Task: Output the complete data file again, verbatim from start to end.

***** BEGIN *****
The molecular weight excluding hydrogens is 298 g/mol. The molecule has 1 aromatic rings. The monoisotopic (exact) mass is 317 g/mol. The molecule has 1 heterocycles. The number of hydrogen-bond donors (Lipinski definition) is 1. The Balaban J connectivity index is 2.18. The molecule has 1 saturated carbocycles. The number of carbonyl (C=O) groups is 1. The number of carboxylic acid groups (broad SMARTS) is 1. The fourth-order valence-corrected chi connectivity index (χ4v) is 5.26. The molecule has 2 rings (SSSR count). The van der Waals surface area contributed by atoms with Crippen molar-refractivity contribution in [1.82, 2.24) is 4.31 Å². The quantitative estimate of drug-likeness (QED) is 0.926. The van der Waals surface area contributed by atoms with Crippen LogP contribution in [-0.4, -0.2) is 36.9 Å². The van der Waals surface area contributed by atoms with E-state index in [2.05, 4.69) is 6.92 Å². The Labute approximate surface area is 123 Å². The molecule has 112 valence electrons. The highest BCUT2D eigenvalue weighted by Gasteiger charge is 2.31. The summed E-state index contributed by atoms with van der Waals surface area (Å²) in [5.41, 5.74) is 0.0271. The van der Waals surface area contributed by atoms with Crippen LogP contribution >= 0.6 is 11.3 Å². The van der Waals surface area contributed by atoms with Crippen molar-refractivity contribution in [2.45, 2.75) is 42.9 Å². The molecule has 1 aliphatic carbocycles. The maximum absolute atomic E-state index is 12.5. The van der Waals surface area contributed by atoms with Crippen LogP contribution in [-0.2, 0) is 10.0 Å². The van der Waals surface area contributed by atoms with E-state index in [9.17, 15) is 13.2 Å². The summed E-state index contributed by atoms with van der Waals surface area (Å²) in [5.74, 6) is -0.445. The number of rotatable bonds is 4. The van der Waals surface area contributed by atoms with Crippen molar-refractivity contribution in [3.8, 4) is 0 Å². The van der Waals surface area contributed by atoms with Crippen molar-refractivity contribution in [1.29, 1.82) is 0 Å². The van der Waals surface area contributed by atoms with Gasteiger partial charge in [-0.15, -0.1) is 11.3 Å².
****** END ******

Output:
The molecular weight excluding hydrogens is 298 g/mol. The molecule has 1 aromatic rings. The monoisotopic (exact) mass is 317 g/mol. The molecule has 1 heterocycles. The number of hydrogen-bond donors (Lipinski definition) is 1. The Balaban J connectivity index is 2.18. The molecule has 1 saturated carbocycles. The number of carbonyl (C=O) groups is 1. The number of carboxylic acid groups (broad SMARTS) is 1. The fourth-order valence-corrected chi connectivity index (χ4v) is 5.26. The molecule has 2 rings (SSSR count). The van der Waals surface area contributed by atoms with Crippen molar-refractivity contribution in [1.82, 2.24) is 4.31 Å². The quantitative estimate of drug-likeness (QED) is 0.926. The van der Waals surface area contributed by atoms with Crippen LogP contribution in [-0.4, -0.2) is 36.9 Å². The van der Waals surface area contributed by atoms with E-state index in [2.05, 4.69) is 6.92 Å². The Labute approximate surface area is 123 Å². The molecule has 112 valence electrons. The highest BCUT2D eigenvalue weighted by Gasteiger charge is 2.31. The summed E-state index contributed by atoms with van der Waals surface area (Å²) in [5.41, 5.74) is 0.0271. The van der Waals surface area contributed by atoms with Crippen LogP contribution >= 0.6 is 11.3 Å². The van der Waals surface area contributed by atoms with Crippen molar-refractivity contribution in [2.45, 2.75) is 42.9 Å². The molecule has 1 aliphatic carbocycles. The maximum absolute atomic E-state index is 12.5. The van der Waals surface area contributed by atoms with Crippen LogP contribution in [-0.2, 0) is 10.0 Å². The van der Waals surface area contributed by atoms with E-state index in [9.17, 15) is 13.2 Å². The summed E-state index contributed by atoms with van der Waals surface area (Å²) in [5.74, 6) is -0.445. The number of rotatable bonds is 4. The van der Waals surface area contributed by atoms with Crippen molar-refractivity contribution in [3.8, 4) is 0 Å². The van der Waals surface area contributed by atoms with Crippen molar-refractivity contribution in [1.29, 1.82) is 0 Å². The van der Waals surface area contributed by atoms with Gasteiger partial charge in [-0.15, -0.1) is 11.3 Å².